This “Amazing Race” not so amazing

From left: Lisa and Michelle Thomson (Credit: CBS)
From left: Lisa and Michelle Thomson (Credit: CBS)

Friday marked the premiere episode of the 25th season of “The Amazing Race.” The premise of the CBS show is that 12 teams compete for $1M by racing around the world, performing physical and mental challenges along the way — with the slowest being eliminated each week.

The show has been big news in the South Florida real estate industry because of one team: #MiamiRealtors (each team was given a descriptive hashtag). The duo consists of blonde look-alike sisters Lisa and Michelle Thomson, two Realtors who run Coldwell Banker’s Thomson Team and who introduce themselves during the show as being “number one in Miami.” They go on to say that because their looks have helped them so much in the real estate industry, they plan on using their physical attributes to their advantage in the reality show as well. Toward that, they note that they have brought “12 pounds of makeup” along with them.

The debut episode, aptly titled “Go Big or Go Home,” opened in NYC, coming full circle to where the show began 25 seasons ago. Teams comprised of surfers, dentists, scientists and firefighters, among others, quickly made their way to St. Thomas in the Virgin Islands to begin the challenge. Knowing that both the real estate industry and competing on “The Amazing Race” can be dog-eat-dog, here are some other similarities we noted:

1) It’s not over until you have a signature: Upon arrival, we got a look at the “take no prisoners” attitude of the #MiamiRealtors – hereby referred to jointly as “Lischelle” because, frankly, we can’t tell them apart – when they line up to put their names on a sign-up sheet to be passengers on a seaplane to take them to their first pit stop. It’s first-come first-serve so the Realtors steal the pen right out of the hand of their opponent, a Boston firefighter. Lischelle quickly signs, getting a plane ahead of the other team, knowing it’s not a done deal until you put a signature on it. The firefighters comment to the camera that hopefully karma addresses the Realtors’ rude behavior.

2) It’s all about the ocean views: In the second half of the pack, the Thomson sisters fly along the water in a seaplane to their first physical challenge — climbing a rock mountain and then jumping two stories into the sea to pick up their next set of instructions. Still having made no moves toward being one of the leaders, the girls reach the first roadblock: use a compass to locate a buried treasure.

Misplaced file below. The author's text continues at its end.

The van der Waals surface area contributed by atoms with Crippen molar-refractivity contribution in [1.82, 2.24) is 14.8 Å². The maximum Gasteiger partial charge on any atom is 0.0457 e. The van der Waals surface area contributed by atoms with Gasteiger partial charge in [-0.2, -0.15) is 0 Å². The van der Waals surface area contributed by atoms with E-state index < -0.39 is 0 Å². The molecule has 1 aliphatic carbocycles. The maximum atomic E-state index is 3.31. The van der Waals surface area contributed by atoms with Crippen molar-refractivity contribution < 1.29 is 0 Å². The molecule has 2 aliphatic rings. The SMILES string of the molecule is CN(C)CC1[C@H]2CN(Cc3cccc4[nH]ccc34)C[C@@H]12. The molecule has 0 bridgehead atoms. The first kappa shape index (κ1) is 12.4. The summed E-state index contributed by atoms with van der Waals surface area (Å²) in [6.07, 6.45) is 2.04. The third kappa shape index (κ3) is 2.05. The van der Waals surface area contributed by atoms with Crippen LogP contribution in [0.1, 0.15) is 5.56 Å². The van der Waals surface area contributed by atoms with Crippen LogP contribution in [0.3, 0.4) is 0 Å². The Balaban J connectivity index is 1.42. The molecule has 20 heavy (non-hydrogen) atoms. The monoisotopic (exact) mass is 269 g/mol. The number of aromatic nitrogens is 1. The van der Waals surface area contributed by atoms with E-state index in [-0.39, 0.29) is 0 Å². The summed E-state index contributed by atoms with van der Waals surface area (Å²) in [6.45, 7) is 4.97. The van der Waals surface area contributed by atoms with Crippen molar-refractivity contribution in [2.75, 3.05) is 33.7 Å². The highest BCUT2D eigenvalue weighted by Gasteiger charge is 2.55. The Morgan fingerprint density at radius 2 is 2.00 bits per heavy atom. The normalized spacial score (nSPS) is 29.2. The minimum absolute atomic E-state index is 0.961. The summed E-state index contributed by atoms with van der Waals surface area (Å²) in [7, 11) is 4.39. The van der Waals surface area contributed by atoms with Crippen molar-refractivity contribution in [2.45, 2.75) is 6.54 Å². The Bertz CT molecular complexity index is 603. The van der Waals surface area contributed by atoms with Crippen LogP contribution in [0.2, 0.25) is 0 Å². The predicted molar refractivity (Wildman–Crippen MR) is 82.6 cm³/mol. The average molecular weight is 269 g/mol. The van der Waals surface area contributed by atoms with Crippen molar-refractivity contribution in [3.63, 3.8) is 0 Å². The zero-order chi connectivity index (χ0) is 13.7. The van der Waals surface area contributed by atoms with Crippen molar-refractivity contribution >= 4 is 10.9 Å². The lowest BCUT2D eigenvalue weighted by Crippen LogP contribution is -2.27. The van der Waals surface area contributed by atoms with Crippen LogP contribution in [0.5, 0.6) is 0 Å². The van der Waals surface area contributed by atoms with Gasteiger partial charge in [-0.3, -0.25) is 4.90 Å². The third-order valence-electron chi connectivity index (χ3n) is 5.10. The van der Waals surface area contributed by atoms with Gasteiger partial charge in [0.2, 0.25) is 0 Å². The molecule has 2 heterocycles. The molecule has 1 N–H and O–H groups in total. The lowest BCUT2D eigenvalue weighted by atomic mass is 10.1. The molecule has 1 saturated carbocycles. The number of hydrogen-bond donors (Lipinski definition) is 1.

3) Location, location, location: As most teams struggle trying with using a liquid bizarro compass they’ve been given, Lischelle explains that even though they give and get directions all day long for property showings and probably have to travel quite a bit, “at our job we have a GPS.”

4) Eastern and Western exposures are key: As a Realtor in Miami, a huge selling point for many properties is being able to see the sun rise and set. Seeking assistance from a fellow contestant on how to use the compass, Lischelle is told she should note where the sun is setting, asking her if she knew what direction that would be. “The sun sets in the East and rises in the West,” she answers. Shockingly, she never finds the treasure she’s looking for.

5) Karma is a bitch: As the sun sets (in the West, no less), only three teams are left battling it out on the sand trying to find the buried treasure and their last clue to where the pit stop is. Bruised, weary and exhausted, they collectively decide to take the four-hour penalty the show allows and race each other back to the final stop. Turnabout’s fair play when the firefighters elbow Lischelle out of the way into a cab and the Realtors are left flailing, looking for each other. Still, the Realtors are confident they can run faster than the others, but — as foreshadowed by their “karma” comment — end up losing, coming in right behind the firefighters.

6) Go Big or Go Home: In the final exit interview, the girls remark that their performance was an embarrassment and that they would not have taken the four-hour penalty if “there was even 1 percent chance” they would lose the final sprint. They remarked that they are ruthless in business — but weren’t ruthless enough in the race — and are not used to losing. As the show title suggests, they didn’t go big, so they went home. Maybe the episode should have been called “One and Done.”